The Poetry of Flying
From Beowulf to T.S. Eliot, English lit takes wing with WWII fighter pilot Geoffrey Morley-Mower
"In the end is our beginning." Reciting this line from a T.S. Eliot poem, English professor Geoffrey Morley-Mower conjures up images of death and regeneration. The words take on even greater significance when they come from the lips of a man who was born in 1918. But the tall, trim physique, on this day dressed in khaki shorts and knee-hi golfer's socks, conjures anything but the stereotype of an octogenarian.
There is an energy about him that fills the room and brings one to wonder out loud how he stays so fit. He pauses for a moment from recounting the inexhaustible supply of personal stories attesting to a long and singular career and notes with a laugh, "Hardly a week goes by that I don't get in a round of golf. With any luck I will die on the 18th green like Bing Crosby."
Only the white hair and somewhat weathered face marked with crow's feet speak of time, certainly not the deep, clear eyes that glisten with the mischief and curiosity of a 10-year-old boy.
However, let the record show there is considerable history here. This British-born professor has returned to the classrooms of Keezell Hall year after year since 1968, compelled by his deep love of literature.
He readily admits, "I love to see young faces waiting to be instructed and to make them feel romantic about literature as I do."
Teaching the entire span of British literature, from Beowulf to modern times and classes on the novel and poetry is a substantial load for any instructor during one semester. But Morley-Mower never repeats a class. "I cannot bear to repeat anything. I like to be spontaneous. This way while they're learning something new, so am I."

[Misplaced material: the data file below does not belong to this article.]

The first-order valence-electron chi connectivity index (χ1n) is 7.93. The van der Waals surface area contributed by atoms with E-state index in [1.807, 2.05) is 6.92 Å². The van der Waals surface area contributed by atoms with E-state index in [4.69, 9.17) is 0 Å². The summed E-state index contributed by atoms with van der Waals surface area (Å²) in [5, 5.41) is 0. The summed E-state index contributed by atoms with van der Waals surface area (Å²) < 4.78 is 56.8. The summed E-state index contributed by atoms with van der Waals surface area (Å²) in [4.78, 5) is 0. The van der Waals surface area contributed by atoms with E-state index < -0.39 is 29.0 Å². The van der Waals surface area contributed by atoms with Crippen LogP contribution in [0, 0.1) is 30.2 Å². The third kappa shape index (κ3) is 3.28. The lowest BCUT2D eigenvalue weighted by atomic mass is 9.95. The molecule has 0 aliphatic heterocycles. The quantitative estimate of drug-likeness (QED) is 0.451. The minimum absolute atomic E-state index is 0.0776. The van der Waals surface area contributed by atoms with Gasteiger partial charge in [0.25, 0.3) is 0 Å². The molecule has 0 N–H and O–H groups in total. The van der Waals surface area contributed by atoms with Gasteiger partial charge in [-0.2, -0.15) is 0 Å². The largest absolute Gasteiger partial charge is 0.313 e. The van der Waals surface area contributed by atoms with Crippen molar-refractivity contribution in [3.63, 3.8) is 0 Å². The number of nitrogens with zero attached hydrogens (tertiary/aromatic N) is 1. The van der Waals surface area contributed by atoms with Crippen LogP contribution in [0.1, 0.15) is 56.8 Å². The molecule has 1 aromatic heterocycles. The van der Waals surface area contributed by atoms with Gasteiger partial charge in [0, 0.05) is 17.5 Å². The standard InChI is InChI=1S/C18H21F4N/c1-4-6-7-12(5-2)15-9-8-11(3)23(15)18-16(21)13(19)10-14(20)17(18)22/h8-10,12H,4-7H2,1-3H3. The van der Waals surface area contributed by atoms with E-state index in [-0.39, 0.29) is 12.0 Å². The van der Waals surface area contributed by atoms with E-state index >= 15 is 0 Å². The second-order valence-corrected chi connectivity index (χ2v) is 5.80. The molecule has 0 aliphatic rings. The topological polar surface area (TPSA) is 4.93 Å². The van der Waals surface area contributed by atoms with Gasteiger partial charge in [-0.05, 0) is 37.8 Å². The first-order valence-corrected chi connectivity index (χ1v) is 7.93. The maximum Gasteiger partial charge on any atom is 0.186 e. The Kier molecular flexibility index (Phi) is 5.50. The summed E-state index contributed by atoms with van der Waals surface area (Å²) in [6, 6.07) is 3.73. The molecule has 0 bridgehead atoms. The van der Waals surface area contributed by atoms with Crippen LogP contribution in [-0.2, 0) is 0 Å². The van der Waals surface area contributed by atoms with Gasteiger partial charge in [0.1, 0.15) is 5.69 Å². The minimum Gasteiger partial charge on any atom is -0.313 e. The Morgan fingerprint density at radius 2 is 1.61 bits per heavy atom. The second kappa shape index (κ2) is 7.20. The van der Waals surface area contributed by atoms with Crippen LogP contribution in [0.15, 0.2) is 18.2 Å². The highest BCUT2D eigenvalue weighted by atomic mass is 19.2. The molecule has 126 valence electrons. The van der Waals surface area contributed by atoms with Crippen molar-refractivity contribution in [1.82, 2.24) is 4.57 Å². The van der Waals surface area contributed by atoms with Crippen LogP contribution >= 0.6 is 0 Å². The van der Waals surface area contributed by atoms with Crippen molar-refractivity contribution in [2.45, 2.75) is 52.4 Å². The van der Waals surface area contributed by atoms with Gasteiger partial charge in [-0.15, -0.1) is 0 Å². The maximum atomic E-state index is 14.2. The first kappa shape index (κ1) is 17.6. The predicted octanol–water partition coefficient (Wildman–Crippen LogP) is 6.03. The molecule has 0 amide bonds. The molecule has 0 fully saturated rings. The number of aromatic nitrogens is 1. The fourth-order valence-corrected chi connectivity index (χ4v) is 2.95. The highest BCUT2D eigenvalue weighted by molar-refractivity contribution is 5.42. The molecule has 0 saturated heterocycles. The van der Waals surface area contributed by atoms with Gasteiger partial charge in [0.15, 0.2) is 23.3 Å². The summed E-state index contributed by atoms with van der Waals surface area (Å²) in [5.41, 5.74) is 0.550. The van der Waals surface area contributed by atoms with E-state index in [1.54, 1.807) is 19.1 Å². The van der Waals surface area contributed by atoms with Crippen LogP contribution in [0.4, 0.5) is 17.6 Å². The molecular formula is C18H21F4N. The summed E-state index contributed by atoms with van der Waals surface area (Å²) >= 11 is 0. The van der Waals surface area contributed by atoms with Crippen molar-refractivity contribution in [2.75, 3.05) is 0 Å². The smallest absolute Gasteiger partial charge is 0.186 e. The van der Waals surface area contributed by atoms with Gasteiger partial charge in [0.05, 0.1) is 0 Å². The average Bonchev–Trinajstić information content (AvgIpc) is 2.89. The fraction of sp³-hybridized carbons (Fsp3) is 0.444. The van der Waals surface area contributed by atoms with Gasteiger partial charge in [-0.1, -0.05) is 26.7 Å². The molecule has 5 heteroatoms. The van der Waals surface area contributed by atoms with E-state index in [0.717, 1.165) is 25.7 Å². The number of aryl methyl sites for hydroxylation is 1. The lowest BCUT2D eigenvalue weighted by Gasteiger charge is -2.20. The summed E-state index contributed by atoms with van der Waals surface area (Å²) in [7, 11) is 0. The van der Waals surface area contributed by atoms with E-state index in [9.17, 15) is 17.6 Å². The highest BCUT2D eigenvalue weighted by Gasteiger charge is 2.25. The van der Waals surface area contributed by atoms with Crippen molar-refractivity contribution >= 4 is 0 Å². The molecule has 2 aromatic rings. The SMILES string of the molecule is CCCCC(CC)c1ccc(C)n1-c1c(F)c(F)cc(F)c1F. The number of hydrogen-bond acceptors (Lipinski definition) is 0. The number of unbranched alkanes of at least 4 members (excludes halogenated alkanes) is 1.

By these means he sustains the excitement of teaching and his own love of learning, which may be, in part, the secret to his vitality and keenness of mind.
Speaking with gratitude of his 30 years of teaching, he says, "Immodest as this sounds, I enjoy some success at JMU and in my life as a whole. And I have never been happier than I am now. My colleagues are the cleverest and nicest people I have ever associated with. It is the best of all worlds here at JMU, with its collegial atmosphere and its glorious mission to educate young Americans - in my opinion the finest young people on this earth."
Having lived in many parts of the world, he prefers the beauty of the Shenandoah Valley and its people. He firmly believes that from his or any other foreigner's point of view, "Americans are the most charitable and welcoming people. They open their arms to everyone." But "they often don't even see their own virtues, not seeing themselves as the great people they are."
When the professor is not teaching, he can be found reading voraciously anything on hand or hard at work on articles for future publication. While he refuses comparison with the masters, he is an adept and lyrical writer in his own right and has found a substantial audience for his work. But at the suggestion of taking up fiction, he says, "I don't have the gift of fiction; of imagining other characters in situations I have not encountered myself."
His work, he admits, is autobiographical in nature, originally "intended for the benefit of my children." Morley-Mower draws from his experiences during World War II as a British front-line reconnaissance pilot stationed along the Afghanistan border of India, then assigned to an Australian squadron in the Western Desert of the Middle East, where Rommel commanded center stage. He writes with surprising candor, recording his failures of nerve, his youthful errors of judgment and the occasional humiliation.
The first of his two books, Messerschmitt Roulette, was published in 1993. The second, Flying Blind, was published this year by Yucca Tree Press.